Most mental disorders require interactions between the genes and the environment to develop.5–10 If the genetic or environmental factors of a mental disorder are studied separately, the research results would inevitably be biased. The solution to this issue is to study both the genetic and the environmental factors simultaneously, in order to find connections between the two. Some of these findings were already published and replicated, such as the influence of the expression of the MAOA (monoamine oxidase A) gene and the degree of violence experienced in childhood on antisocial behavior in adulthood or the influence of stress on the development of depression depending on the BDNF (brain-derived neurotrophic factor) Val66Met polymorphism.11,12
A recent approach on testing the statistical interactions between the genetic and environmental factors in the complex etiology of mental disorders is the genome-wide environment interaction study (GWEIS).5 This way, the genome of study subjects as well as the significant environmental factors able to influence the development of a mental disorder (exposome) are assessed in a comprehensive way. Similarly to the evaluation of genetic risk factors (polygenic risk scores), the environmental risk factors are also appraised via the usage of an omnibus test (poly-environmental risk scores). These studies where a lot of genetic and environmental factors are both assessed together would have more validity than research aimed only at genes or the environment. It is useful to study psychiatric diagnoses in a cumulative way, as groups of diseases rather than isolated clinical entities, because: (a) the diagnosis of a mentally ill subject frequently changes throughout his or her life; (b) comorbidities within mental disorders are pervasive, and the risk persists over time;13 (c) not all recent psychiatric diagnoses have a sufficient validity (eg schizoaffective disorder or mixed anxiety-depressive disorder); (d) many detected genetic polymorphisms represent a shared heritability in common disorders of the brain;14 and (e) many environmental factors are non-specific: eg either seriously stressful life events may induce major depression in some subjects but episodes of schizophrenia in other ones. In addition to this, different environmental factors may contribute to the development of the same disease in predisposed individuals; eg in schizophrenia there were found to be correlations with the season of the patient´s birth, the occurrence of obstetric complications, a history of abuse or trauma during childhood, the use of cannabis as well as exposure to stressful events.15 Even if the specificities of the individual environmental factors as related to one psychiatric diagnosis are low, more specificity may be attained by a unique combination of these E (environmental) factors. An excellent review of how to “embrace” the reality of the development of mental illness due to the complex interplay of genetic and environmental factors was presented by Uher et Zwicker.16 According to the authors, the GxE interactions should be assessed in a prospective, longitudinal way throughout the whole life of the individual (developmental context), with a specific focus on the first two decades of life. This type of research can be performed without any a priori hypotheses (hypothesis-free design), which was already common and fully accepted in the GWAS (genome-wide association studies) in psychiatry in the past. In most mental disorders, the consecutive and complex interactions of GxGxExE (a complex interplay) are present rather than a simple causation by GxE. The timing of these interactions is significant, eg because while cannabis abuse may easily induce schizophrenia in adolescence in a predisposed boy or girl, it rarely leads to the same disease in older subjects. The genetic background of the patient, usually polygenic, sensitizes humans to the influence of extrinsic factors (gene–environment interaction; GxE). Childhood trauma in many cases, results in an increased sensitivity to stress thus leading to anxiety and depression in adulthood.17 It is also necessary to assess the pregnancy of the patient´s mother, because many deleterious factors already start working in utero. The occurrence of seriously stressful life events should also be looked into concerning the patient´s ancestors, because of the intergenerational transmission of trauma via epigenetic mechanisms.18 Protective environmental factors which have for the most part been neglected in research; eg a happy childhood, should also be evaluated in a GWEIS. Eventually, statistically significant GxEs ought to be independently replicated and be able to serve as a foundation for future research into their underlying causal biological mechanisms.16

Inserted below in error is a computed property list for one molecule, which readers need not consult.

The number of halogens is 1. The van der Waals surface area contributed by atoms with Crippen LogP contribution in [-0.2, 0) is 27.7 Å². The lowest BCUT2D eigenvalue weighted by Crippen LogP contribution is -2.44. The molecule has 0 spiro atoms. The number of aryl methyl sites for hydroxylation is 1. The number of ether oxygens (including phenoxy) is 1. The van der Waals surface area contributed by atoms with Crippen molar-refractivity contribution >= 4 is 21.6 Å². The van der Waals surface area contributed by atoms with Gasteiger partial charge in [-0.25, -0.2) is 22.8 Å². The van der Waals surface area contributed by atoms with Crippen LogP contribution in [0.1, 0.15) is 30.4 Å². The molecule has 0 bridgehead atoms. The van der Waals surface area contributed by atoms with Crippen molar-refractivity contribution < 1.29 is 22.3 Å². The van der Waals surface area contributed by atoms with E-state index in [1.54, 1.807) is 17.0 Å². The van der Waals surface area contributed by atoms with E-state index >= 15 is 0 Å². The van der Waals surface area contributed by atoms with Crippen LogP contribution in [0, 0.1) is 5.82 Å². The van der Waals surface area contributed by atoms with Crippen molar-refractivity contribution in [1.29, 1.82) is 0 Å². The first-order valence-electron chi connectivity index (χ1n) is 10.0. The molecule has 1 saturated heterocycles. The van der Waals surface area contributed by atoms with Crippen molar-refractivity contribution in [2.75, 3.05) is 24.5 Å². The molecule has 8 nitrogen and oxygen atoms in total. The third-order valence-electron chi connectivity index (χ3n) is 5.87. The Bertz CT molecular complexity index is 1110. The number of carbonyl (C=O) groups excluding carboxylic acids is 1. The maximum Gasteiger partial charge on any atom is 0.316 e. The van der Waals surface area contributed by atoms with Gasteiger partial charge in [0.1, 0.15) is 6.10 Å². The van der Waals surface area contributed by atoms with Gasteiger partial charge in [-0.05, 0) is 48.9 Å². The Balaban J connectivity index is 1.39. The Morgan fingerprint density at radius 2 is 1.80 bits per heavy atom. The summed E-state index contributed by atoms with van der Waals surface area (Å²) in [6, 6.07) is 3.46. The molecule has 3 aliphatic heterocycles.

MicroRNAs (miRNAs) are small, highly conserved non-coding RNA (ribonucleic acid) molecules, containing about 22 nucleotides that are involved in the regulation of gene expression. Recent studies show that miRNAs are significant biomarkers of schizophrenia, bipolar disorder, major depression and anxiety disorders.19–22 That is why we consider the miRNome analysis in our study subjects as an integral and complementary part of genetic research.